Fear and Board Oping in Las Vegas: What I’ve Learned From Running a Talk Radio Show

I hear the same digital explosion-sweeping sound at 59:50 every hour. It’s the legal ID that’s required to play according to FCC regulations. It’s almost like an alarm, a trigger, I stop whatever I’m doing and methodically put my hands on the sound board to prepare myself to time into the news. The AP news plays at the top of each hour for exactly two minutes. This is where you can hear the sonic subtle bliss that is my magical contribution to the station. Since the AP news is delivered via satellite the news plays on a different channel than the station’s commercials and prerecorded segments. Those play out of Wide Orbit a software that we use to load and manipulate the elements that go on-air. Therefore, some poor-soul struggling against the current of a dying industry with intent of gaining some type of footing to take a stride in the direction of a radio career is given the duty of timing into the news at the top of the hour. I’m not sure why but hitting it perfectly every hour feels like a small victory. I always picture that infamous image of Mahammad Ali towering over Sonny Liston in the first minute of the first round. And then that’s it. My work is done until the next 59:50.

My expectations had already built the radio world up to unreachable heights by the time I had my first interview with 720 KDWN’s program director John Shaffer. Especially when I learned that the Beasley building housed different stations each specializing in a genre.  There’s a Country station, an Adult Contemporary station, Old School R&B station and of course a Classic Rock station. I imagined myself bumping into to Taylor Swift on the way to the restroom or holding the door for Brandy and her publicist while sarcastically humming the melody to “the Boy is Mine.” Or cracking my knuckles after they’ve been released from Keith Urban’s or Jason Aldean’s firm handshake.

I also was excited about the prospect of getting to dress the part. My interest in fashion will no longer have to hide behind a company’s uniform policy or the shameful need for comfortable clothes while on the clock. So I tucked a vintage shirt into high waisted skinny jeans and tied on the clunkiest pair of TUK creepers I owned. Shaffer’s polo shirt, khaki shorts and sandals were not impressed or envious of the limited range of motion that my outfit implied. It was my first lesson in radio fashion which is a nice mix of confidence, comfort and apathy.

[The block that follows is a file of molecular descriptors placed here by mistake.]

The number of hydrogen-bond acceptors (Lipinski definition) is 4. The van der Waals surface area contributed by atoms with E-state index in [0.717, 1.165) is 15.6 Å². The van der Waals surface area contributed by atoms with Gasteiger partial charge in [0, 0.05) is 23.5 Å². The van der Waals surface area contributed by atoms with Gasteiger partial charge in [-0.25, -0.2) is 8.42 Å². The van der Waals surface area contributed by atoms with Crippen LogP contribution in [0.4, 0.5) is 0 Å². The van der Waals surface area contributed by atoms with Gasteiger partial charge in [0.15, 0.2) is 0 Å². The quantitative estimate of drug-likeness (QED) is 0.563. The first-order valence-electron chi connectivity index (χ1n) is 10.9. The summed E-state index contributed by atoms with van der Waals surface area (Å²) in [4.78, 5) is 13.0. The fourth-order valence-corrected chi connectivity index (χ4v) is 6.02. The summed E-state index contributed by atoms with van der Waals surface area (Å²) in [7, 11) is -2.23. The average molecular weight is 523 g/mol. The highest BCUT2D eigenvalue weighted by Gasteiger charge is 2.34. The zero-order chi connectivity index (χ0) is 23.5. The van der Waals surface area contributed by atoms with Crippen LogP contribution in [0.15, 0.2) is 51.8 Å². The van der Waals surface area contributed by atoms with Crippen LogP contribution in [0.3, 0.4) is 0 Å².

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I was years away on both accounts. Part of radio fashion stems from the harsh reality of the new industry. It’s no secret that radio is having a hard time finding it’s footing in the new world of technology. Streaming services, podcast and Sirius radio have beaten radio into a fraction of what it once was. Sports X Radio hosts Ken Thompson started his career in 1991 in Southern California. “Radio was like the main avenue as far as media especially in Los Angeles because so many people were stuck in their cars commuting,” Thompson said. Over the years while traffic hasn’t improved listening options have been greatly expanded, making it hard for smaller shows to catch a break in a market. As a result, radio stations have been drying up. The usual career trajectory from board operator to successful on-air personality is a path that’s harder to travel currently. When Thompson reminisces about the past he gets a little bitter comparing it to the future. “Everything seems to keep getting more and more diluted with everyone worrying about their own brand…Many stations don’t even use live talent, they go satellite from somewhere else to keep cost down,” Thompson said.

With KDWN, the AM station that I spend most of my time with I feel every inch of Thompson’s comments. The building is mostly empty, especially on weekends and any day after 5:00 PM. Sure there’s a certain sense of accomplishment that comes with having the option of drinking on the clock and taking 420 friendly smoke breaks at your convenience but you also begin to miss gossiping with coworkers, talking endlessly about nothing until it’s literally not an option.

Though my preconceived notions of a career in radio were shattered I would never write them off as a loss. In my short experience as a board operator I’ve been able to pick up a few traits that I’ll be able to carry throughout my life. While there’s the obvious ones like time management, back timing and multitasking the only that gets used every shift is patience.